Financial History of Wapello County, IA
From: History of Wapello County, Iowa
By Harrison L. Waterma, Supervising Editor
The S. J. Clarke Publishing Co. Chicago 1914


The banking houses of Ottumwa are indices, as shown by statements published at the behest of the Federal Government, of the wealth and progress of the community. These institutions are in the hands and keeping of men endowed with mental equipment for the activities of their craft and are fortified by the unstinted confidence of a large clientele in their probity, conservatism and modern methods of safeguarding funds and other treasure entrusted to their care. Ottumwa may well be satisfied with the character and strength of her banking concerns. The aggregated deposits, over $6,000,000, are something to make the observing man conclude that the banks are forceful and dependable factors of the city's forwardness and increasing importance in the state. They stand as a bulwark when threatening conditions harass business, and have often proved to be in the nature of a life buoy to many in temporary financial straits.

But little data is available to support the writer in detailing early efforts at banking in Ottumwa. There were private banks here. It is known that the Temple brothers conducted a private bank in the later '40s, in the first two story brick building erected in Ottumwa. Later, W. B. Bonnifield was located in the building as a private banker, and eventually the First National Bank had its headquarters there.


On the 25th day of February, 1863, Congress passed the national banking act, under which, with numerous changes, thousands of financial institutions in the land are conducting their business. The First National Bank of Ottumwa, received charter No. 107, October 19, 1863, and was the fifth bank west of the Mississippi securing a charter under the national banking act. The first was the First National of Davenport, Iowa, its president being the noted financier, Austin Corbin. This institution's number is fifteen, and it was not only the first national bank west of the Mississippi to obtain a charter, but it also has the distinction of being the first national bank in the United States to open its doors under the new order of things. This took place June 29, 1863.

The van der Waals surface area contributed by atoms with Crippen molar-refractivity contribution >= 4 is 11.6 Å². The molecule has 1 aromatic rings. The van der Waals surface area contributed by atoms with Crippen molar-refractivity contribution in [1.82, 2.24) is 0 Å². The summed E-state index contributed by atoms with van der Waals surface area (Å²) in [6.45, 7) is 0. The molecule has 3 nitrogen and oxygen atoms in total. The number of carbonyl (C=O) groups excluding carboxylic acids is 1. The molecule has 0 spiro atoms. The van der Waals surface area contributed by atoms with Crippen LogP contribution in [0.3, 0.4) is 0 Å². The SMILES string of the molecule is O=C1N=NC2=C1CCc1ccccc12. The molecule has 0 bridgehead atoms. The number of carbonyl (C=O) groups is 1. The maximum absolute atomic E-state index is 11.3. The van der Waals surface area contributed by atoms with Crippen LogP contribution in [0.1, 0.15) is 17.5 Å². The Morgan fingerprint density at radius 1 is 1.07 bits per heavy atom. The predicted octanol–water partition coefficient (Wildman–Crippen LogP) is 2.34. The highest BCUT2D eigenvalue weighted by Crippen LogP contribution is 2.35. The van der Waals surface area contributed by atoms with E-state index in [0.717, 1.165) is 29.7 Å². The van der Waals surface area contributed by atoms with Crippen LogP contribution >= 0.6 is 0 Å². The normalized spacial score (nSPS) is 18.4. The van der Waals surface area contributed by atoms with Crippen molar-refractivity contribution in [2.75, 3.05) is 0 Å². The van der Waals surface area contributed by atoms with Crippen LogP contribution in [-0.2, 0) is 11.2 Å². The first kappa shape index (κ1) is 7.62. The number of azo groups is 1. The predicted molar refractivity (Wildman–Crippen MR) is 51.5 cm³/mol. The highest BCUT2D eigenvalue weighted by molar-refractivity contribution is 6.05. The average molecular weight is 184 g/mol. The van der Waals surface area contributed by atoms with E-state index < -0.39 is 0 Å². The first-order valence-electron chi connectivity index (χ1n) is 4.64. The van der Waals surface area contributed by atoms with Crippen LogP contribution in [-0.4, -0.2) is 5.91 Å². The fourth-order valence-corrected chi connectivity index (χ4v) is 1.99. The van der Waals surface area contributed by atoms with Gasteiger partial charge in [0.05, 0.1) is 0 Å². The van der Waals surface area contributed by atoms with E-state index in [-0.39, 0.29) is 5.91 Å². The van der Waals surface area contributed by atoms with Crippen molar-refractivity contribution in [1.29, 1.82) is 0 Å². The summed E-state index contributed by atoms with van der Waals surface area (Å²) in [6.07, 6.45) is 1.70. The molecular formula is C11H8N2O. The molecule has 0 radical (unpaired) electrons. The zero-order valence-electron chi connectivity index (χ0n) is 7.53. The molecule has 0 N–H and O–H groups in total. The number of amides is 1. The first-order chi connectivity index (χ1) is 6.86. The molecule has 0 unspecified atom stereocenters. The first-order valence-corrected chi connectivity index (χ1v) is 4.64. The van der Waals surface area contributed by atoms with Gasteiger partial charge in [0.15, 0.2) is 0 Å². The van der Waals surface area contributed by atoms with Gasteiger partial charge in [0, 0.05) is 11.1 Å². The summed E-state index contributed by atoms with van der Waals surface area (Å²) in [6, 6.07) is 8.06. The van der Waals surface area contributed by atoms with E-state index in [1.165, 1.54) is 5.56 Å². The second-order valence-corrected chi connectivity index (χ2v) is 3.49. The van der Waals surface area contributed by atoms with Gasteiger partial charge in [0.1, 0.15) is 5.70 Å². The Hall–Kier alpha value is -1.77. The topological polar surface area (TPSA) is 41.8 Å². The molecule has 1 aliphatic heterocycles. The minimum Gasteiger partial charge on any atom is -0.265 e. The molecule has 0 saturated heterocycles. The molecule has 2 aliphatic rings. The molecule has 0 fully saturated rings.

However, the First National Bank of Ottumwa was not far behind the Davenport concern. In the summer of 1863, certain prominent capitalists, among whom were W. B. and Allen Bonnifield, George Gillaspy, Carey Instep, A. D. Moss and Loten E. Gray, organized the bank and secured a charter October 19, 1863, with a capital stock of $50,000, which was shortly after increased to $60,000. The stockholders in this bank were W. B. Bonnifield, his brother, Allen M. Bonnifield, H. B. Hendershott, George Gillaspy, W. P. Cowan, Carey Inskeep, William C. Moss, Amos D. Moss, Loten E. Gray, George W. Dresper, Daniel B. Abrahams and John G. Baker. James Hawley was president, George Haw, vice president, and W. B. Bonnifield, cashier. West B. Bonnifield succeeded Mr. Hawley as president, and remained in that position until his death, August 9, 1908. W. T. Fenton, who served as cashier from May, 1886, to July, 1891, became cashier of the National Bank of the Republic, in Chicago, in the year last mentioned. He later was elevated to the vice presidency of the institution and the presidency of the Clearing House Association of that great city. Others who have served as cashier are: J. B. Field, March 4, 1864, to May 23, 1868; W. A. McGrew, May 23, 1868, to May 5, 1886; M. B. Hutchison, May 10, 1892, to April 3, 1903; and William B. Bonnifield, April 3, 1903, to January 12, 1909.

The home of the First National is at the corner of Main and Market streets. It is a four story brick structure that has stood there many years. As a financial institution, it has stood the test and stress of a half century's vicissitudes, and is today one of the most solid financial concerns in the State of Iowa. Its capital stock is $200,000; surplus, $6o,000; deposits, $865,000. The officials are: W. B. Bonnifield, son of the founder, president; H. L. Waterman, vice president; M. B. Hutchison, vice president, Union Trust and Savings Bank; P. C. Ackley, cashier; S. L. Vest, assistant cashier.